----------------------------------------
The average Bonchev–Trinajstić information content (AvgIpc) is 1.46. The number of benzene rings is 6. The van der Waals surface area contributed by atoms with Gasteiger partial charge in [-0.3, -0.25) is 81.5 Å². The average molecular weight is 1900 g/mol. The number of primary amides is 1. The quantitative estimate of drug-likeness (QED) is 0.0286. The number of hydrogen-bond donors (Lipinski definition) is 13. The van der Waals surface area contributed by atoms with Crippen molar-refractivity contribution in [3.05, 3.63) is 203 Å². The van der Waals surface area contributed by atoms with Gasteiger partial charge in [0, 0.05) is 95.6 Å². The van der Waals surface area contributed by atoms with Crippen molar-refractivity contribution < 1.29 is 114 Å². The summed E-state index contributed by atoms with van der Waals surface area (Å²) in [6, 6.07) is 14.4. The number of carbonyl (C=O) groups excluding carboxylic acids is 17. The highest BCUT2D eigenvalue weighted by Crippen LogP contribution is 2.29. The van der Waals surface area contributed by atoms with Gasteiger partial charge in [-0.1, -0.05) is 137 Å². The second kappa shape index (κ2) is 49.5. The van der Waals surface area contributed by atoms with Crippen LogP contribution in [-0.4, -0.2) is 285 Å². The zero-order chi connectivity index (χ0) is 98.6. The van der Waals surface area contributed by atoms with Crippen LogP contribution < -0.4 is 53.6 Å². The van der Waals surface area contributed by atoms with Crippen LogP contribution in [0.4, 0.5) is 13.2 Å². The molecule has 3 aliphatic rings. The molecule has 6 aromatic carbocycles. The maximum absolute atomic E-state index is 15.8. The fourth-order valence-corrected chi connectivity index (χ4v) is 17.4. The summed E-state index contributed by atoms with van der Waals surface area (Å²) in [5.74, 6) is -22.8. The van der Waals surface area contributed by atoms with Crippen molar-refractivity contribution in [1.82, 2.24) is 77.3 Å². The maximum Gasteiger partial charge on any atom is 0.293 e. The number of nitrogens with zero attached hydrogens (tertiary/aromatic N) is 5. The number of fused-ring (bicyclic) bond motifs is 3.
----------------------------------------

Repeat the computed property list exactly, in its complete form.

The average Bonchev–Trinajstić information content (AvgIpc) is 1.46. The number of benzene rings is 6. The van der Waals surface area contributed by atoms with Gasteiger partial charge in [-0.3, -0.25) is 81.5 Å². The average molecular weight is 1900 g/mol. The number of primary amides is 1. The quantitative estimate of drug-likeness (QED) is 0.0286. The number of hydrogen-bond donors (Lipinski definition) is 13. The van der Waals surface area contributed by atoms with Crippen molar-refractivity contribution in [3.05, 3.63) is 203 Å². The van der Waals surface area contributed by atoms with Gasteiger partial charge in [0, 0.05) is 95.6 Å². The van der Waals surface area contributed by atoms with Crippen molar-refractivity contribution < 1.29 is 114 Å². The summed E-state index contributed by atoms with van der Waals surface area (Å²) in [6, 6.07) is 14.4. The number of carbonyl (C=O) groups excluding carboxylic acids is 17. The highest BCUT2D eigenvalue weighted by Crippen LogP contribution is 2.29. The van der Waals surface area contributed by atoms with Gasteiger partial charge in [-0.1, -0.05) is 137 Å². The second kappa shape index (κ2) is 49.5. The van der Waals surface area contributed by atoms with Crippen LogP contribution in [-0.4, -0.2) is 285 Å². The zero-order chi connectivity index (χ0) is 98.6. The van der Waals surface area contributed by atoms with Crippen LogP contribution < -0.4 is 53.6 Å². The van der Waals surface area contributed by atoms with Crippen LogP contribution in [0.4, 0.5) is 13.2 Å². The molecule has 3 aliphatic rings. The molecule has 6 aromatic carbocycles. The maximum absolute atomic E-state index is 15.8. The fourth-order valence-corrected chi connectivity index (χ4v) is 17.4. The summed E-state index contributed by atoms with van der Waals surface area (Å²) in [5.74, 6) is -22.8. The van der Waals surface area contributed by atoms with Crippen molar-refractivity contribution in [1.82, 2.24) is 77.3 Å². The maximum Gasteiger partial charge on any atom is 0.293 e. The number of nitrogens with zero attached hydrogens (tertiary/aromatic N) is 5. The number of fused-ring (bicyclic) bond motifs is 3.